Rev. Hemstreet was devoted to, and active within, the denomination. Following the 1961 merger of Unitarianism and Universalism, he pushed for the adoption of a set of purposes and principles as a unifying guide that all congregations could affirm and promote. Throughout his ministry, he engaged with the faith in varying capacities - he served as president of three Unitarian Universalist Ministers Association chapters (St. Lawrence, Joseph Priestley and Metro NY); board member of the New York Metro District; trustee of the St. Lawrence Foundation for Theological Education from 1979 to 1985; member of a Flushing interfaith clergy group; and founder and elected president of Unitarian Universalists for Socialism in 1988. Bob strongly identified as a UU Humanist, and wrote extensively about Humanism as a religious path. He famously created the Thanksgiving Cider and Cornbread Communion, a service that has been widely anthologized and is now an annual feature of many UU congregations across the continent. He loved Star Island, and was an enthusiastic participant in the annual Institute for Religion in an Age of Science conference.

Dedicated to bettering his community and the world at large, Bob was very active in the IARF. He held the position of IARF American Chapter President from 1981 to 1984, and traveled to Europe several times for IARF related events. Bob got his start in the anti-racist and socialist movements in his mid-teens, as a follower of C.L.R. James, an activist and author from Trinidad and Tobago. He remained an activist on behalf of the disenfranchised his whole life. When the call went out to go down to Selma, Alabama after James Reeb's murder, Bob knew he needed to go. A former congregant of Bob’s felt it was so important for him to travel to Selma that he emptied the cash register in the store he owned, and gave Bob the $300. Bob answered the call.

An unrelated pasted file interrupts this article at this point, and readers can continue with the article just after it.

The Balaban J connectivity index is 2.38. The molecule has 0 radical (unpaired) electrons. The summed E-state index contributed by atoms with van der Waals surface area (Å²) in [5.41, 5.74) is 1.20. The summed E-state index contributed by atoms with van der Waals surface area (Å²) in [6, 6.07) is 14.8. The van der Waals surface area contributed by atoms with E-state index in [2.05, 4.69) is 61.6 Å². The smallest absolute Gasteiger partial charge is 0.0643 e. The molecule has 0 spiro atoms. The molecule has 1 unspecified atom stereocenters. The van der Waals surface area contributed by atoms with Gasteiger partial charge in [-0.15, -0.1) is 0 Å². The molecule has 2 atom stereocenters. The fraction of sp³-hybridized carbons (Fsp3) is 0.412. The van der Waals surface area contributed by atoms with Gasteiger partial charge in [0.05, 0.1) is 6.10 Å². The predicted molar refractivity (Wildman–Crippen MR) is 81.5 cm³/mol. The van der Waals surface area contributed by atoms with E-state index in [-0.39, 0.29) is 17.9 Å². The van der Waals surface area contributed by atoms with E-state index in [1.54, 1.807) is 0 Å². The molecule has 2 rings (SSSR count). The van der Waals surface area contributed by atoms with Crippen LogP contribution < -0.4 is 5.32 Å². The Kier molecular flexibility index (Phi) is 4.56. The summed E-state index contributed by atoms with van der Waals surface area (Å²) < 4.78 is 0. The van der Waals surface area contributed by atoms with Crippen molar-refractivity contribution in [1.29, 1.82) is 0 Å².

Closer to home, he co-founded the original Queens Amnesty International chapter during the late 1970's; and served on the boards of the Queens Historical Society, the Queens Council of Churches, and the Queens Network for Intergroup Harmony.

Bob was introduced quite early in life to religion and ministry. As a child, he was mentored by an Episcopal priest, and served as an altar boy in the Episcopal Church; additionally, Bob’s grandfather served as an Episcopal priest to the deaf. Bob’s childhood home was located in Canton, NY near St. Lawrence University Theological School, and his grandmother rented out rooms to theology students. Ever curious and eager to learn, Bob spent many nights with his ear pressed against a bedroom door, intently listening to the students’ theological discussions.

Bob’s interests were deeply embedded in his work; he found joy within social justice work and preaching. Very much the intellectual, he was an avid article clipper, and appreciated reading, writing and music. His loving wife, Wendy, remembers Bob as one who was “always searching,” even in his final days.

He is survived by his wife, Wendy Moscow, and his stepsister, Gail Fiorelli.

A memorial service will be held on March 21st at 4:00 P.M., at the Unitarian Universalist Congregation of Queens, in Flushing, NY.

In lieu of flowers, donations may be made to the Unitarian Universalist Service Committee, 689 Massachusetts Avenue, Cambridge, MA 02139-3302 (http://www.uusc.org/).